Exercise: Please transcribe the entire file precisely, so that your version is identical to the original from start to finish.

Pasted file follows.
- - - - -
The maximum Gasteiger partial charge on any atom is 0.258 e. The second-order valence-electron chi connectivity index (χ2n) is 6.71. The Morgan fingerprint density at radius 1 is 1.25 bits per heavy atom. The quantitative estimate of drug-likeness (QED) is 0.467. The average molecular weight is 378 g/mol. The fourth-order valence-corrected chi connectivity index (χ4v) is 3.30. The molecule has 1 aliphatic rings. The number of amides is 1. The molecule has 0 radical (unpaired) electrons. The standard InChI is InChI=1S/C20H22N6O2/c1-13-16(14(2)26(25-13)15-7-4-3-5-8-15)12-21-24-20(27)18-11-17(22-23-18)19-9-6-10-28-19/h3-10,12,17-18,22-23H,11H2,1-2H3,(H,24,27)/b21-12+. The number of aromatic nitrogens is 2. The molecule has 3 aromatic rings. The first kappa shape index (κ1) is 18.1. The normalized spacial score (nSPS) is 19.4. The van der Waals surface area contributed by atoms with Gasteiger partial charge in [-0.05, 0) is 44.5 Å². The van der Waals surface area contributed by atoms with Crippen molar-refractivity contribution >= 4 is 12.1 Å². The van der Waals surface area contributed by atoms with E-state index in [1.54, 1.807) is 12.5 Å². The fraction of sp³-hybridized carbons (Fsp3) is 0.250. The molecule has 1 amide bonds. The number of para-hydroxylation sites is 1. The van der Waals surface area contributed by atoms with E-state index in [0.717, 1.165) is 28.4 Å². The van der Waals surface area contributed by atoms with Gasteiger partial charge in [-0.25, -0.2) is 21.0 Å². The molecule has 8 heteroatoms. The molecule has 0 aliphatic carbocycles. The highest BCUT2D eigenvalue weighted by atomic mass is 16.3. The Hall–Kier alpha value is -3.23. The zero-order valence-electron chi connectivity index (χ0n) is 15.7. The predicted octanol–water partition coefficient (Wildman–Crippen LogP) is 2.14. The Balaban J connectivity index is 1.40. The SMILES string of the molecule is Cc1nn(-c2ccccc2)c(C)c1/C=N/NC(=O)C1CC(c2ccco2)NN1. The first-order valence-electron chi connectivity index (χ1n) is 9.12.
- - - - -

The maximum Gasteiger partial charge on any atom is 0.258 e. The second-order valence-electron chi connectivity index (χ2n) is 6.71. The Morgan fingerprint density at radius 1 is 1.25 bits per heavy atom. The quantitative estimate of drug-likeness (QED) is 0.467. The average molecular weight is 378 g/mol. The fourth-order valence-corrected chi connectivity index (χ4v) is 3.30. The molecule has 1 aliphatic rings. The number of amides is 1. The molecule has 0 radical (unpaired) electrons. The standard InChI is InChI=1S/C20H22N6O2/c1-13-16(14(2)26(25-13)15-7-4-3-5-8-15)12-21-24-20(27)18-11-17(22-23-18)19-9-6-10-28-19/h3-10,12,17-18,22-23H,11H2,1-2H3,(H,24,27)/b21-12+. The number of aromatic nitrogens is 2. The molecule has 3 aromatic rings. The first kappa shape index (κ1) is 18.1. The normalized spacial score (nSPS) is 19.4. The van der Waals surface area contributed by atoms with Gasteiger partial charge in [-0.05, 0) is 44.5 Å². The van der Waals surface area contributed by atoms with Crippen molar-refractivity contribution >= 4 is 12.1 Å². The van der Waals surface area contributed by atoms with E-state index in [1.54, 1.807) is 12.5 Å². The fraction of sp³-hybridized carbons (Fsp3) is 0.250. The molecule has 1 amide bonds. The number of para-hydroxylation sites is 1. The van der Waals surface area contributed by atoms with E-state index in [0.717, 1.165) is 28.4 Å². The van der Waals surface area contributed by atoms with Gasteiger partial charge in [-0.25, -0.2) is 21.0 Å². The molecule has 8 heteroatoms. The molecule has 0 aliphatic carbocycles. The highest BCUT2D eigenvalue weighted by atomic mass is 16.3. The Hall–Kier alpha value is -3.23. The zero-order valence-electron chi connectivity index (χ0n) is 15.7. The predicted octanol–water partition coefficient (Wildman–Crippen LogP) is 2.14. The Balaban J connectivity index is 1.40. The SMILES string of the molecule is Cc1nn(-c2ccccc2)c(C)c1/C=N/NC(=O)C1CC(c2ccco2)NN1. The first-order valence-electron chi connectivity index (χ1n) is 9.12.